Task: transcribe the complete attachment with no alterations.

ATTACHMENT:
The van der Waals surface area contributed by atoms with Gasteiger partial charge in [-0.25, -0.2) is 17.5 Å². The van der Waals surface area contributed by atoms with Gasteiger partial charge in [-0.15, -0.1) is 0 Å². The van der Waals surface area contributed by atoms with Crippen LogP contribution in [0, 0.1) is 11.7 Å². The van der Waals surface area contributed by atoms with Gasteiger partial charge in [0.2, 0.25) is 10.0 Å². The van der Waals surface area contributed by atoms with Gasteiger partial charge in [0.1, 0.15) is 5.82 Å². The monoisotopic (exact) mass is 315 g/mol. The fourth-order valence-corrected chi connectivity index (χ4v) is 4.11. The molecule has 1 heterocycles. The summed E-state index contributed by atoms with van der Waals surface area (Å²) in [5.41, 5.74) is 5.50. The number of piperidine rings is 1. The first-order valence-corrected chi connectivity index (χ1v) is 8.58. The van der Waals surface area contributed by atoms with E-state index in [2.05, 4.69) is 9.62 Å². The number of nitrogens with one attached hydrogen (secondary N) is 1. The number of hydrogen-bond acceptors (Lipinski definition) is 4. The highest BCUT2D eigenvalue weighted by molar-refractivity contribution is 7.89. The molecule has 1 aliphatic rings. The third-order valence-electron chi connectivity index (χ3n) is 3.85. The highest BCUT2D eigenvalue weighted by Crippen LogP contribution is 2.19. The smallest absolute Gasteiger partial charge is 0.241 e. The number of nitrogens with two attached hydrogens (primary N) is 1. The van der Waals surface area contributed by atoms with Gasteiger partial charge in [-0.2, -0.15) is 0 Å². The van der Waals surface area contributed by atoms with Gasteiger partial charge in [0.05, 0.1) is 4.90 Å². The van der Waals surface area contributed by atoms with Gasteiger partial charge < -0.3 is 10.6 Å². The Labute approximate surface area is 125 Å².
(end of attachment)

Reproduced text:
The van der Waals surface area contributed by atoms with Gasteiger partial charge in [-0.25, -0.2) is 17.5 Å². The van der Waals surface area contributed by atoms with Gasteiger partial charge in [-0.15, -0.1) is 0 Å². The van der Waals surface area contributed by atoms with Crippen LogP contribution in [0, 0.1) is 11.7 Å². The van der Waals surface area contributed by atoms with Gasteiger partial charge in [0.2, 0.25) is 10.0 Å². The van der Waals surface area contributed by atoms with Gasteiger partial charge in [0.1, 0.15) is 5.82 Å². The monoisotopic (exact) mass is 315 g/mol. The fourth-order valence-corrected chi connectivity index (χ4v) is 4.11. The molecule has 1 heterocycles. The summed E-state index contributed by atoms with van der Waals surface area (Å²) in [5.41, 5.74) is 5.50. The number of piperidine rings is 1. The first-order valence-corrected chi connectivity index (χ1v) is 8.58. The van der Waals surface area contributed by atoms with E-state index in [2.05, 4.69) is 9.62 Å². The number of nitrogens with one attached hydrogen (secondary N) is 1. The number of hydrogen-bond acceptors (Lipinski definition) is 4. The highest BCUT2D eigenvalue weighted by molar-refractivity contribution is 7.89. The molecule has 1 aliphatic rings. The third-order valence-electron chi connectivity index (χ3n) is 3.85. The highest BCUT2D eigenvalue weighted by Crippen LogP contribution is 2.19. The smallest absolute Gasteiger partial charge is 0.241 e. The number of nitrogens with two attached hydrogens (primary N) is 1. The van der Waals surface area contributed by atoms with Gasteiger partial charge in [-0.2, -0.15) is 0 Å². The van der Waals surface area contributed by atoms with Gasteiger partial charge in [0.05, 0.1) is 4.90 Å². The van der Waals surface area contributed by atoms with Gasteiger partial charge < -0.3 is 10.6 Å². The Labute approximate surface area is 125 Å².